Al Jazeera is reporting that more than 100,000 Egyptians from all walks of life are currently filling Tahrir Square. Protests in Tahrir Square, Cairo

The head of Egypt’s military, Field Marshal Mohamed Hussein Tantawi, just spoke to the nation. He promised that the military was totally committed to civilian elections. He said that Parliamentary elections will be held starting on November 28 of this year and that presidential elections would be held in July, 2012. He tried to make a case that the country was still too unstable to hold elections now. In spite of the fact that at least 33 protesters have been killed and more than 1700 injured since Saturday, he said that the military “will never kill a single civilian.” Tantawi made absolutely no reference to earlier statements that the military, even after a democratically elected government was put in place, would remain totally independent of any civilian oversight. This issue, perhaps more than any other, coupled with the violence against protesters, has inflamed the current protests.

The speech was broadcast live to the sea of protesters gathered in Tahrir Square. The reaction was overwhelmingly negative. It was characterized by an Al Jazeera reporter on the scene as “deafening”. The protesters shouted over and over and over “Go, go, go” demanding that Tantawi and his military end their control of the Egyptian government. If the intent of the speech was to provide reassurance to the protesters, it failed miserably.

When protesters arrive in such large numbers even in the face of killings by a corrupt regime, it is hard to see how that regime can survive for long.

Comparisons to the fledgling Occupy movement in the US are inevitable. Are we seeing the early stages of a growing revolution in the US? Will Occupy be able to turn out the same numbers with the same “no cost too high” commitment? Will it be harder to replace the corrupt US government with a new regime than it will be to topple Egyptian military rule?

I’m concerned that we Americans have a much more difficult task ahead of us. For Egyptians, the difference between an unelected military dictatorship and a democratically elected government is very clear. In the US, though, the undemocratic corruption is less clear to many citizens. Too many believe we have the freedom to “just vote them out.” Too many still believe that government can adequately regulate corporations even though most elected officials are heavily dependent on corporate cash to retain their positions in office. You can’t just “throw the bumbs out” when only bumbs make it to the ballot.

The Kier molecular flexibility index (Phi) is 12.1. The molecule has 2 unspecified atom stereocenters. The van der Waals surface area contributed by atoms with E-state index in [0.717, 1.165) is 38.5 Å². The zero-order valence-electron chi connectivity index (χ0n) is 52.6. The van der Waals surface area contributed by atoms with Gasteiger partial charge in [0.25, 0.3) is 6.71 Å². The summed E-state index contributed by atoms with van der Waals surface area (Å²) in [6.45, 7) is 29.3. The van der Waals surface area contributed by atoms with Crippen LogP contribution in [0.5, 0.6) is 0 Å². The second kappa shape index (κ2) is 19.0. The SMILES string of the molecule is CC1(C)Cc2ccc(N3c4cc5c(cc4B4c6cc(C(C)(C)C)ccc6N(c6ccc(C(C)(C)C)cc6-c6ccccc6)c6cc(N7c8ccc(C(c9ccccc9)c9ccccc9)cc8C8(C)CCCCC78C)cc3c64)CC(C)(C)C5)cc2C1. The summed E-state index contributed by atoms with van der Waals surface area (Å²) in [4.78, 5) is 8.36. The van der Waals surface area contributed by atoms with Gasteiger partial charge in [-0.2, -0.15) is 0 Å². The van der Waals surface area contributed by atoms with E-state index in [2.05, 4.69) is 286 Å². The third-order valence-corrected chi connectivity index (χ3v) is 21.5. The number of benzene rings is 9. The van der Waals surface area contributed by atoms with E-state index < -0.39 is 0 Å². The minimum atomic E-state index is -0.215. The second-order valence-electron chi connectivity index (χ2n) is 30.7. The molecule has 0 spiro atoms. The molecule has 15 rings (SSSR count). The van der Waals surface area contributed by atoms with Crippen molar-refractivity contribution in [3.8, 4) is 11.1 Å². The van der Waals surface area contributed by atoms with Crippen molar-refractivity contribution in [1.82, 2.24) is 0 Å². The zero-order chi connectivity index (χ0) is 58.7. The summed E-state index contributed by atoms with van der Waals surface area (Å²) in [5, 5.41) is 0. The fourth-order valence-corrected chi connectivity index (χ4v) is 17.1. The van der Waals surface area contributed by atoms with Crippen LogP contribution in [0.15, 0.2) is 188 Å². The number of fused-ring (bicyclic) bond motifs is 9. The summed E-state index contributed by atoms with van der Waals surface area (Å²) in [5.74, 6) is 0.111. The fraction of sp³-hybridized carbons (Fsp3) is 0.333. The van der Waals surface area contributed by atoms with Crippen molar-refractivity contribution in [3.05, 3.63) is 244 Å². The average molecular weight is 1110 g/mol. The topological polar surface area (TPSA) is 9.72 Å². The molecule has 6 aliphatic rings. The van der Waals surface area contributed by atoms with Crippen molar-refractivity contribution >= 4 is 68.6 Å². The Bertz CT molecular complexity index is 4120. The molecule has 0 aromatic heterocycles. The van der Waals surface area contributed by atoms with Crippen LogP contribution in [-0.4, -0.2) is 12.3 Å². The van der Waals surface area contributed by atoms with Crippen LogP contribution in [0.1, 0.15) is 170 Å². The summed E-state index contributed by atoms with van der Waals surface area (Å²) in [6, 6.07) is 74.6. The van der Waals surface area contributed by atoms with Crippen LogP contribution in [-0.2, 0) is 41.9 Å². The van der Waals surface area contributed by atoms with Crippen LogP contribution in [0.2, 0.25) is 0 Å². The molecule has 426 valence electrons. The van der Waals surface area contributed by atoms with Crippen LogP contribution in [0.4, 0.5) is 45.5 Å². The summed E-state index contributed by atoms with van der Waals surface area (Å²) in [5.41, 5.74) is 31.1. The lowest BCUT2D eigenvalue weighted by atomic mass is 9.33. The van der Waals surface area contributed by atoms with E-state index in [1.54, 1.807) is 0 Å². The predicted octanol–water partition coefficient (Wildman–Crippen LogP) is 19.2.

Other critical differences exist. The US mass media have shown little or no sensitivity to the Occupy movement. Too many Americans get all their news from corporatized media. While opinions vary about Al Jazeera, the network seems to side with those fighting for democracy. In the US, the media focuses on “private property” rights of park owners; they focus on “smells and hygiene”; they focus on “tents”; they focus on one or two violent actors instead of the overall non-violence essence of the movement. In short, they lie. It is no small task to overcome this pervasive system of propaganda. Americans are not stupid but a steady diet of lies, regardless of what TV newscast they tune into, is a highly effective tool to repress revolution.

Many of us are hopeful that Occupy will continue to grow. We are encouraged by the wisdom the movement has exhibited in its infancy. We know that as more and more of us are brought to the brink of economic and social disaster, the movement will grow. But, we stand in opposition to the greatest concentration of wealth and power the world has ever known. We stand in opposition to a system that has indoctrinated the masses with the belief that the US is a democracy controlled by its citizens in the voting booth. We stand in opposition to a system that stifles and distorts our message.

It was inspiring to watch today’s massive street demonstrations in Cairo. They give us hope that ordinary people doing extraordinary things can be replicated here in the US. Occupy is off to a great start. It emerged from a darkness so profound that perhaps, to some, it seemed like even the smallest seeds of protest could never sprout again in the US. Now, the revolutionary energies of the Occupy movement seem like our last real chance for change. For that to become reality, though, many more of us will need to do much more than we’ve done. As we watch the Arab street put it on the line for their beliefs, perhaps we will gain the inspiration to do what is necessary. The alternative is far too dark to contemplate.